The complaints allege that these two tech giants have violated the GDPR’s prohibitions against forced constent by using popups prompting users to give consent if they want to continue using their services. NOYB claims that Facebook has already blocked the accounts of users who have refused to provide consent.

In a statement, NOYB explains, “The GDPR prohibits such forced consent and any form of bundling a service with the requirement to consent (see Article 7(4) GDPR). Consequently access to services can no longer depend on whether a user gives consent to the use of data. On this issue a very clear guideline of the European data protection authorities has already been published in November 2017.”

According to Max Schrems, the Austrian lawyer behind NOYB, “Many users do not know yet that this annoying way of  pushing people to consent is actually forbidden under GDPR in most cases.”

Schrems is a well-known privacy advocate who has the distinction of having taken on Facebook in court and won.

Noting that companies do not need to gather consent for “anything strictly necessary for a service”, Schrems called consent popups a plague and suggested that “if companies realize that annoying pop-ups usually don’t lead to valid consent, we should also be free from this digital plague soon. GDPR is very pragmatic on this point: Whatever is really necessary for an app is legal without consent, the rest needs a free ‘yes’ or ‘no’ option.”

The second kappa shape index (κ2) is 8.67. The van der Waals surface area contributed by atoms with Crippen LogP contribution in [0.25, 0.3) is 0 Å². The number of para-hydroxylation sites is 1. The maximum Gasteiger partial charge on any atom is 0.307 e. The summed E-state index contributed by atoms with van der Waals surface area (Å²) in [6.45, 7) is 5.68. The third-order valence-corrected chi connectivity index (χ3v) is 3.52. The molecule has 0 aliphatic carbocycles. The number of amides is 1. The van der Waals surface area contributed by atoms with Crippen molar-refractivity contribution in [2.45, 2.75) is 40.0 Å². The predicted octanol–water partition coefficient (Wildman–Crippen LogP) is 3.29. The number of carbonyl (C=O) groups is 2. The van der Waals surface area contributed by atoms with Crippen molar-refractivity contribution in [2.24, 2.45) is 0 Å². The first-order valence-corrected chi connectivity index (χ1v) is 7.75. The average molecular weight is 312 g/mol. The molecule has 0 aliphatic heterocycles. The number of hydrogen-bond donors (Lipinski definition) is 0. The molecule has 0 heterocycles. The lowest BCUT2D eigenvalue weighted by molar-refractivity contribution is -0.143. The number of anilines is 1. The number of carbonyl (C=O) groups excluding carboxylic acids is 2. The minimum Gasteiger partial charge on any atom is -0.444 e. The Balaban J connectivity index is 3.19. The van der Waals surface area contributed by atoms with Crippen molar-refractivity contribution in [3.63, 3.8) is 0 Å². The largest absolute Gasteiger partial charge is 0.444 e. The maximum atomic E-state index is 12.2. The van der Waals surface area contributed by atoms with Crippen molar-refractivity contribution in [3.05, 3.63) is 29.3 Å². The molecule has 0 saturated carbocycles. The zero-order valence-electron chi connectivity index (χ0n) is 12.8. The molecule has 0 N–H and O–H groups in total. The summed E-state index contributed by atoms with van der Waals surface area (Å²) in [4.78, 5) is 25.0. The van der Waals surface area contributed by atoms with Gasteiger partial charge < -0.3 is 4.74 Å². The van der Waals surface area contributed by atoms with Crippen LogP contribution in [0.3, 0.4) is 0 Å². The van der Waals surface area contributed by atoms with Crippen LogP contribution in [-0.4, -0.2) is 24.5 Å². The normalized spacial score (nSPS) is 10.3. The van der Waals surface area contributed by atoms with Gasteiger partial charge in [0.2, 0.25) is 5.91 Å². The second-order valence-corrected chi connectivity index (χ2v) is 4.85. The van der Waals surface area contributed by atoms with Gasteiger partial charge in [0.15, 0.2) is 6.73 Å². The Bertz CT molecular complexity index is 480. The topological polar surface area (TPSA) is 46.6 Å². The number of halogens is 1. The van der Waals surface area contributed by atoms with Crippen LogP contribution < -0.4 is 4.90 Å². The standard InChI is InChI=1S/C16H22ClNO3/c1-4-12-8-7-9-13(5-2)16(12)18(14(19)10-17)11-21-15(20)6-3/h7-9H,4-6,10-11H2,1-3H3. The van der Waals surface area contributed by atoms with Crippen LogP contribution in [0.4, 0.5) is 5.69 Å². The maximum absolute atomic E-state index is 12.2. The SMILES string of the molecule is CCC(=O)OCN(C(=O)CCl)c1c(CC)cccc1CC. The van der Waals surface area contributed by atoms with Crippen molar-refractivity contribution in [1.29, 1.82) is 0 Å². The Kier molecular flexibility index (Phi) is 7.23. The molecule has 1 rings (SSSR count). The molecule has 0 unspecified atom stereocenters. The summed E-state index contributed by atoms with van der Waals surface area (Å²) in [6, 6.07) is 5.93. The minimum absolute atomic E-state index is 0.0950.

Huge stakes

NOYB claims that Google and Facebook could face fines of up to €7bn for their alleged violations of the GDPR. That’s big money and will surely mean that a big fight is inevitable.

But the stakes aren’t just high because of the amount of money involved. They’re high because the NOYB actions are promptly putting the GDPR to the test. “Will GDPR show teeth?” the NOYB statement asks.

Obviously, the GDPR is a complex piece of legislation and has many provisions. If the enforcement authorities decide that Facebook and Google haven’t violated the GDPR in this instance, it doesn’t mean that there won’t be other alleged violations, some of which could lead to significant penalties.

But NOYB’s test of the GDPR seems to be a particularly meaningful one because the issue of forced consent speaks directly to the spirit of the GDPR. If the authorities effectively decide that users can be strong-armed into providing consent under the threat of being unable to continue using popular services, it would call into question whether the primary aim of the GDPR – empowering users to control their data – can ever be achieved.

Of course, there’s an important counter-argument to NOYB’s position: if companies like Google and Facebook are told that they have to provide service to users who don’t consent to the use of their data for advertising purposes, there’s a real question as to whether or not their services will remain economically viable.

From this perspective, it might not be an exaggeration to suggest that what’s at stake here is nothing less than the future of the digital economy.

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